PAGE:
I am thankful that Mother's day passed quietly here. I didn't want it to be about me, especially as I clearly have some extra baggage when it comes to mothering. At the same time, I hope that my own experience has helped increase my compassion for others for whom the topic of mothers is complicated. My prayers go out to those who have been hurt by how we talk about mothering, especially those who have experienced the pain of having a miscarriage and the misconceptions people have with that: http://www.npr.org/sections/health-shots/2015/05/08/404913568/people-have-misconceptions-about-miscarriage-and-that-hurts

17 May 2015

Deacon Ordination Ceremony number two

Today I attended the ordination ceremony for deacons within the (Catholic) diocese of Lansing. It was a delight to be present to see the men that we had gotten to know this past year take the next step on their journey. At the same time, it felt a little bittersweet. Despite Matthijs having joined with these men in their training for much of this past year, he is not yet allowed to become a deacon.

This is now the second time this has happened. When we decided to move to Lansing, Matthijs was no longer committed to Amsterdam. Because one is ordained to a specific place, the bishop could no longer ordain him in and to the church in the Netherlands, despite having been approved and trained there. Last year around this time he witnessed his fellow classmates become ordained.

The hope was that he could "transfer" into a program here. Yet, once again, the question has not been whether Matthijs would be able to serve God and the church well in the capacity of deacon. Instead, place is still an issue: our visas are only temporary. Perhaps there is still a way to make it happen, especially as we do intend to stay here for the next five to ten years, but nothing is certain.

One of the things I am growing to love about the office of deacon in the Catholic church is how much the wife of the aspiring deacon plays a role. A man cannot become a deacon unless his wife is fully in agreement, recognizing that the work of deacon can take a man away from his family and that it is a burden (and joy) that both husband and wife will share. It is not uncommon for a wife to request that the process of becoming a deacon be delayed until the children have left the house. I, too, am playing a role in Matthijs not yet becoming a deacon, although in a different way: our choice to move here to allow me to do campus ministry has caused Matthijs to be without place.

I am thankful for how patient and gracious Matthijs has been about the waiting, especially as I know it remains difficult for him to know how best to serve God and the church here in Lansing. At the same time, the wait has allowed me to witness his dedication to serving God, his enthusiasm and curiosity about so many different possibilities, and his desire to find a good fit, which has led to much deliberation and contemplation.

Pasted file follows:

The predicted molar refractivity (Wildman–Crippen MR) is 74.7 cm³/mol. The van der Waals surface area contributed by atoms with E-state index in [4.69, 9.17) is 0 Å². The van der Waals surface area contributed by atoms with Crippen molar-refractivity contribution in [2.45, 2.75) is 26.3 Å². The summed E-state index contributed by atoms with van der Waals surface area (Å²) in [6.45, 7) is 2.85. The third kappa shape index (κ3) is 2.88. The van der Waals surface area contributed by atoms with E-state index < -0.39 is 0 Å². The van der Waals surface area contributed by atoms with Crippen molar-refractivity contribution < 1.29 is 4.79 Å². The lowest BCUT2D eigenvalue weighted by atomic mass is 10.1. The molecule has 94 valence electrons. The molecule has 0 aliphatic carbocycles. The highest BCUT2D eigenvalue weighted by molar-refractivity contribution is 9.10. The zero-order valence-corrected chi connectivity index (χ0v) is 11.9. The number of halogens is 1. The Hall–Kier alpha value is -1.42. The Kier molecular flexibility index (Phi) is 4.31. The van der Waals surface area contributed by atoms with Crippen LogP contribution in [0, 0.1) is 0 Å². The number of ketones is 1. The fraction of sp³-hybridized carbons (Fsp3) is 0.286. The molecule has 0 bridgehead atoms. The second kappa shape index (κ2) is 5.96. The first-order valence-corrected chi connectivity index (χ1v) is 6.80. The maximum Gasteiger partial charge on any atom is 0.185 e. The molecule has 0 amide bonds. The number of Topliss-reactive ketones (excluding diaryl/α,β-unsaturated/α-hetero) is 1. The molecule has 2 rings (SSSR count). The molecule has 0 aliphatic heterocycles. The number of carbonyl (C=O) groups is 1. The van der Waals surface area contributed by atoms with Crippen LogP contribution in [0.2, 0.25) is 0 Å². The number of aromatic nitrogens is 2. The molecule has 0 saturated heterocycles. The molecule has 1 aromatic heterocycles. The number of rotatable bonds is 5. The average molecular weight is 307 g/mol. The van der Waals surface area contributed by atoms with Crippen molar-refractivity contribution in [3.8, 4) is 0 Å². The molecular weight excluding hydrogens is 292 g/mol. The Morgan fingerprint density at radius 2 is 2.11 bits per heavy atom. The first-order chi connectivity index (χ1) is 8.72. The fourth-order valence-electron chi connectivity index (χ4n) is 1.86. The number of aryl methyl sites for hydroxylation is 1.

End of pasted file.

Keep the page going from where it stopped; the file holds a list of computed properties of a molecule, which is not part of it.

We are not sure about what is next. I am learning to be okay with that. It helps that (like a good Protestant?) I consider the words spoken to the deacons apply to both Matthijs and I: "Receive the word of God, of which you are a herald. Believe what you read, teach what you believe and practice what you teach." No matter what one's ordination status is, these are powerful and encouraging words to live by. 

01 May 2015

Vacation and distancing myself from work

I'm not entirely sure what I should do about work while I'm on vacation. Because I like my normal life and my work and I feel that things are fairly balanced and I'm doing well, I don't feel like desperately need to "get away from it all." But generally balanced and fairly well is hardly the ideal (neither is being frequently annoyed with others), so some healthy distancing from work is definitely in order. The question, though, is what the healthy balance is.

During vacation, I learned that having internet on my phone at all times was great for exploring the area and not having to stress about getting lost. It was not great for all of the times that there was a little icon on my phone saying that I had mail. Disallowing my gmail to update itself automatically would have been wise, as would a better "out of office" message. I don't mind looking at my email on vacation (it makes returning a lot less stressful), but I don't want email to get in the way of my being able to create a healthy distance and rest.

At times I felt guilty for thinking about work and taking the struggles that I had there with me on vacation. It wasn't until I was sitting in a church (the fourth or fifth one by then - churches are an essential part of my concept of vacation) that I realized that I had been mistaken about taking my troubles along with me. The challenges I have at work are part of my life, and I do not have to squash that part of me. Vacation should less be about ignoring these challenges and more about finding a way to put them in perspective. Spending time with God - a natural response to visiting churches and walking too much and delighting in the wonder of the world and the goodness of vacationing with Matthijs - allows the stresses and challenges and worries to become less overwhelming. Giving space on vacation for work helps me to remember to trust God more with the difficulties and allows me to remember and dwell on all the wonderful things that I love about my job.